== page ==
Daylight Saving: Fall Back

Every year, I get a TON of questions on this topic. If I had my way, there would not be a daylight saving time. It really does have an effect on all of us, and can increase our sleep debt. Children tend to be much more structured with going to bed at the same time every night and waking up at the same time every morning. That’s why our youngest ones can be the most negatively impacted.

To make this transition as easy and successful as possible, check out my Fall Back Guide, Day-By-Day Steps and Additional Tips. Just a few days of adjustments and you will have your small sleeper back to being a pro. Remember, these effects are short-lived and everything should be back to normal within a week or two. However… Contact me with any concerns you may have before or during the process. Or you can purchase my official Daylight Savings Guide.

Fall Back Guide

Thankfully, most people aren’t as worried about this season time change and gaining an extra hour! For Fall Back, my recommendation to all parents is to leave the clocks alone the night before, so it’s not a psychologically upsetting event to see your little one up an hour earlier. Just get up at your usual time and start the day. After your cup of coffee and a bit of breakfast, then you can go around changing the clocks. It will feel much better this way, trust me! Here’s my handy visual guide to take steps from there…

Day-By-Day Steps

Infant • More Than One Nap

Example Schedule … If your child normally wakes at 7:00 AM and naps at 10:00 AM.

Day 1  •  Leave in bed until new 6:15 AM if possible. Shift entire schedule 15 minutes later. Equals… Nap at 9:15 AM.

Day 3  •  Two days later, shift schedule another 15 minutes later. Leave in bed until 6:30 AM. Equals… Nap at 9:30 AM.

Days 5 & 7  •  Repeat the 15 minute shift every 2 days. At the end of the week, you’re back to… Wake at 7:00 AM. Nap at 10:00 AM.

Toddler & Older • One Nap or No Nap

Example Schedule … If your child normally wakes at 7:00 AM, naps at 12:30 PM, and is asleep by 8:00 PM.

Day 1  •  Set wake for new 6:30 AM. Shift entire schedule 30 minutes later. Equals… Nap at 12:00 PM. Bed at 7:30 PM.

Day 4  •  Set wake for new 7:00 AM. Shift entire schedule remaining 30 minutes. You’re back to… Nap at 12:30 PM. Bed at 8:00 PM.

Additional Tips…


Take Baby Steps
Don’t just set the clock back an hour and expect your child to get in sync right away. Shifting your child’s naps and bedtime gradually and incrementally as described will help ease your child through the time change. For some families shifting a full hour is required due to family schedule. It will take about a week for your child’s body to get used to the time change.

Control The Lights

Melatonin is a chemical released by our brain to help us fall asleep and stay asleep. Melatonin also plays a critical role in regulating our body’s circadian rhythm, our natural body clock. Melatonin increases in the evenings, as it becomes darker. Daylight saving time throws that natural body clock out of sync for a bit and can be particularly difficult for children. In the evenings, I recommend dimming the lights and turning off all screens, including TV, iPads and other electronic devices, at least 1 hour before bedtime. In addition, during the day get your child in the light as much as possible, natural light is best.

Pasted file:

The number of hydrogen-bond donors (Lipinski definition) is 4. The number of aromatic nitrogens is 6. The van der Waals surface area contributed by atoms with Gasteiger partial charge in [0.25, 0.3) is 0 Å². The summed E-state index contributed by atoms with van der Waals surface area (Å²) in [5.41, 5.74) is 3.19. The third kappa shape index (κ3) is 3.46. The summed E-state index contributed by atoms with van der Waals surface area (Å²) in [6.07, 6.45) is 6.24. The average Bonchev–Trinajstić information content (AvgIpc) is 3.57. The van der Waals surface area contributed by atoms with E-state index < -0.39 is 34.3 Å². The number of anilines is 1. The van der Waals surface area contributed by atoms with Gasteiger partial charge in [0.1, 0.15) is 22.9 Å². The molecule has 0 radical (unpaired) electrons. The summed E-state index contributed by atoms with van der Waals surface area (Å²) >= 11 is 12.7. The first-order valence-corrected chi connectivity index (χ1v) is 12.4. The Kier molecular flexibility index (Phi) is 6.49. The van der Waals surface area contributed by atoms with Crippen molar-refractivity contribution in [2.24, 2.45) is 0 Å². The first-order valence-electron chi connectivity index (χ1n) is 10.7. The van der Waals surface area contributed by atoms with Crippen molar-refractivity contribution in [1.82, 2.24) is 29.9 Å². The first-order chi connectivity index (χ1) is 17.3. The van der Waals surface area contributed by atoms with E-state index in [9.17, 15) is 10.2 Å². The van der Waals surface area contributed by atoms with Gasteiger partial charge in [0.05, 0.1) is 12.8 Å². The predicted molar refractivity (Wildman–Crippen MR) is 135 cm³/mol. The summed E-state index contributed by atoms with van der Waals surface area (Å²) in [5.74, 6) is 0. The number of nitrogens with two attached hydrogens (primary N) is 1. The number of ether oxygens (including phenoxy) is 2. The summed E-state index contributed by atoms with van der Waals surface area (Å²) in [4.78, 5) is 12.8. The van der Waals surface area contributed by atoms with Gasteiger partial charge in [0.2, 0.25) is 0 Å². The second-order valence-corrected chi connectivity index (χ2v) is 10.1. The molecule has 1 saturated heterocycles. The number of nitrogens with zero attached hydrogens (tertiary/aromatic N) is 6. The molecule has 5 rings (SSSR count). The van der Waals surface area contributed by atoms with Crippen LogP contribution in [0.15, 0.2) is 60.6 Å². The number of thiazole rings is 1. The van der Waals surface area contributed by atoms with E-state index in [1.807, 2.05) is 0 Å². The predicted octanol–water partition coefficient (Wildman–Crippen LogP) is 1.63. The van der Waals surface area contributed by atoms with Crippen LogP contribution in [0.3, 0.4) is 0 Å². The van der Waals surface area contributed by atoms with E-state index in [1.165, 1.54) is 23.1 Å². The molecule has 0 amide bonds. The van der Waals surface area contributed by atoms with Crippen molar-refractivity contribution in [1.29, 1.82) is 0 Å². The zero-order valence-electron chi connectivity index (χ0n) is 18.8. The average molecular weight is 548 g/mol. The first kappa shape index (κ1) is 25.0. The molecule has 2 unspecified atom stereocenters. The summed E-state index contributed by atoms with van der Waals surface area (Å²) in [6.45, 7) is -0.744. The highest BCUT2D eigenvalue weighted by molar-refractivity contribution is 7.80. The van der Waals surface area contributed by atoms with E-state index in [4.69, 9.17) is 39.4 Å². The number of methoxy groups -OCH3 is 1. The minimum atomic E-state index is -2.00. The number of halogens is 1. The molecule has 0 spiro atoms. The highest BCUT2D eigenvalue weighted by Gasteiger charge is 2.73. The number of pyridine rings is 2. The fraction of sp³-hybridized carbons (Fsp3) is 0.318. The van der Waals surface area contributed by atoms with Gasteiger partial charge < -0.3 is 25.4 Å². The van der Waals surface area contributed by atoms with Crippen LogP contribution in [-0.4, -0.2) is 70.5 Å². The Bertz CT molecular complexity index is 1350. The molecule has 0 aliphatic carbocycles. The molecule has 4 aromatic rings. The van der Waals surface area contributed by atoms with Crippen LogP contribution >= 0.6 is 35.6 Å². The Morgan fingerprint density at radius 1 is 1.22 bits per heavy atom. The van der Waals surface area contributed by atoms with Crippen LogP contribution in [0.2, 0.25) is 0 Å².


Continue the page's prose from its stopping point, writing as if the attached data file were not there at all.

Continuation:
Invest In Black Out Curtains

In the spring, your child may wake up early with the sun rising and may struggle to fall asleep while it is still light outside; so darkening the room can be very helpful. Even though there are extra hours of daylight, children still need the same amount of sleep. It is also worth it to have a discussion with your children as they get older – that sleep is more about our body’s need, versus the position of the sun.

Stick With A Routine

A bedtime routine is a cueing system for the brain and body that sleep is near. I stress the importance of a bedtime routine every night. But if you don’t have one already implemented, now would be a good time. When daylight saving time begins, it is especially important to stick with a bedtime routine, as your child is now dealing with a change in schedule that might throw him off.

Get Enough Sleep Now

In the days before you change your clocks, make sure your child is getting the proper amount of sleep. Sleep begets sleep. So going into daylight saving time more well-rested will greatly help your child because he won’t be cranky or overtired, which makes falling asleep even harder and affects the overall quality of sleep.

Be Sympathetic

In the days following daylight saving time, your child may throw an extra tantrum or may seem frustrated or difficult for no particular reason. The time change and sleep disturbances can cause short-term changes in your child’s mood, but understanding and support will him adjust a little better. With all the focus on your child’s sleep, don’t forget to take care of yourself as well. Many adults feel sluggish and cranky too. Make sure you’re getting the rest you need, so you’re not overly tired and irritable with your child.

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